The British government overcame a legal challenge to its controversial policy to start deporting asylum seekers to Rwanda as the High Court rejected activists’ attempts to obtain an injunction and said the first flight could leave the next week.
Charities and a trade union had launched a challenge earlier this week against the government’s plan to send asylum seekers to the East African country.
Read also | Activists urge Commonwealth to pressure Rwanda on human rights
Judge Jonathan Swift on Friday refused to block the removal of Iraqi and Syrian asylum seekers and on Tuesday rejected an injunction barring the first flight to Rwanda.
“There is a significant public interest that the Home Secretary (Priti Patel) can implement immigration decisions,” Swift said.
He said some of the risks faced by deported asylum seekers described by charities were low and “in the realm of speculation”.
The move is a victory for Prime Minister Boris Johnson four days after being threatened with impeachment by some of his lawmakers. He said the plan would undermine smuggling networks and stem the flow of migrants risking their lives crossing the Channel in small boats from Europe.
Watch | UK to deport asylum seekers to Rwanda: UNHCR accuses UK of dishonesty
But Friday’s ruling is only an initial and partial victory as the court allowed human rights groups to appeal the ruling to the Court of Appeal, and individual complaints have been filed against the government .
The High Court will also hear a judicial review before the end of July, which could stall the government’s plans.
Johnson welcomed the court’s decision.
“We cannot allow traffickers to put lives at risk and our leading partnership will help break the business model of these ruthless criminals,” he said. Britain and Rwanda reached an agreement in April for the African country to accept the deportees.
SMALL BOAT PASSAGES
The government’s plan has prompted an outcry from human rights groups, opposition lawmakers as well as some members of Johnson’s Conservative Party.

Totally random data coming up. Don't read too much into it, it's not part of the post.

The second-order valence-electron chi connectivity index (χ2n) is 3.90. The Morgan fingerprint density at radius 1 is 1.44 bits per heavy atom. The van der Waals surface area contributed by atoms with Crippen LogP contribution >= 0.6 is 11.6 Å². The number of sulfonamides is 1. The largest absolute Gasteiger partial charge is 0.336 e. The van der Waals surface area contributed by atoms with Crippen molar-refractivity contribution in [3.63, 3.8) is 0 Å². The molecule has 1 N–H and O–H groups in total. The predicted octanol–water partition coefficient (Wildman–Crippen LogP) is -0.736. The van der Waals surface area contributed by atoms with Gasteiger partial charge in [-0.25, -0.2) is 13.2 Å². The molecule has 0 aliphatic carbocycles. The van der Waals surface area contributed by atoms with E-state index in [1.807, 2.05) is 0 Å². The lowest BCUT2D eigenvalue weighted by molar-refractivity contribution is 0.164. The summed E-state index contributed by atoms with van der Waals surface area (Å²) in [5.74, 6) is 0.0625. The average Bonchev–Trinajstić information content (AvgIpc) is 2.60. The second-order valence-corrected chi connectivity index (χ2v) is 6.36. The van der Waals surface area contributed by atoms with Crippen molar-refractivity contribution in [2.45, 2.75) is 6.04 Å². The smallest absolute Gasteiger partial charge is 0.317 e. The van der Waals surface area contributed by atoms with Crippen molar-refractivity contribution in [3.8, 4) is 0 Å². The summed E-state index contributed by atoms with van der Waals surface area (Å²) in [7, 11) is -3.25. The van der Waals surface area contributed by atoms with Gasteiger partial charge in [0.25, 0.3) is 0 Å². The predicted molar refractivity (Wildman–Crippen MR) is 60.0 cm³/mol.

Rose Hudson-Wilkin, a Church of England leader based in Dover, where many of the migrants have arrived, said she was “deeply ashamed” of the court’s decision.
“It’s inhuman,” she said.
Around 30 asylum seekers have been selected for deportation. At Friday’s hearing, the government agreed to drop the immediate deportation of at least five other people.
During the hearing, Raza Hussain, the solicitor for Care4Calais, Detention Action and the Public and Commercial Services Union (PCS), which represents civil servants at the UK Home Office (Home Office), said that the scheme was dangerous and irrational.
Hussain said the government had made “misleading and inaccurate” claims that the United Nations High Commissioner for Refugees had given it the green light and was acting on false assurances about Rwanda’s ability to deliver. protection for asylum seekers and to process their applications.
Government lawyer Mathew Gullick said the criticisms and concerns were retrograde and did not reflect how migrants would be treated. There was a “significant public interest” in deterring illegal immigration, he said.
Read also | UK Home Secretary Priti Patel’s Rwanda plan ‘working’, report says
Last year, more than 28,000 migrants and refugees made the crossing between mainland Europe and Britain. In November, 27 people drowned in the English Channel when their small inflatable dinghy deflated, and many more had to be rescued from the narrow seaway, one of the busiest shipping lanes in the world.
Under the government scheme, anyone who arrived in Britain illegally since January 1 could be relocated to Rwanda.
The government hopes the plan will deter Channel crossings, although more than 3,500 people have reached Britain in small boats since mid-April when the Rwandan scheme was unveiled, according to government figures.
Israel had previously attempted a similar plan to send asylum seekers to Rwanda. But in 2018, Israel’s Supreme Court blocked the policy, saying it was not compatible with the UN refugee convention.
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Post expires at 11:41am on Tuesday June 21st, 2022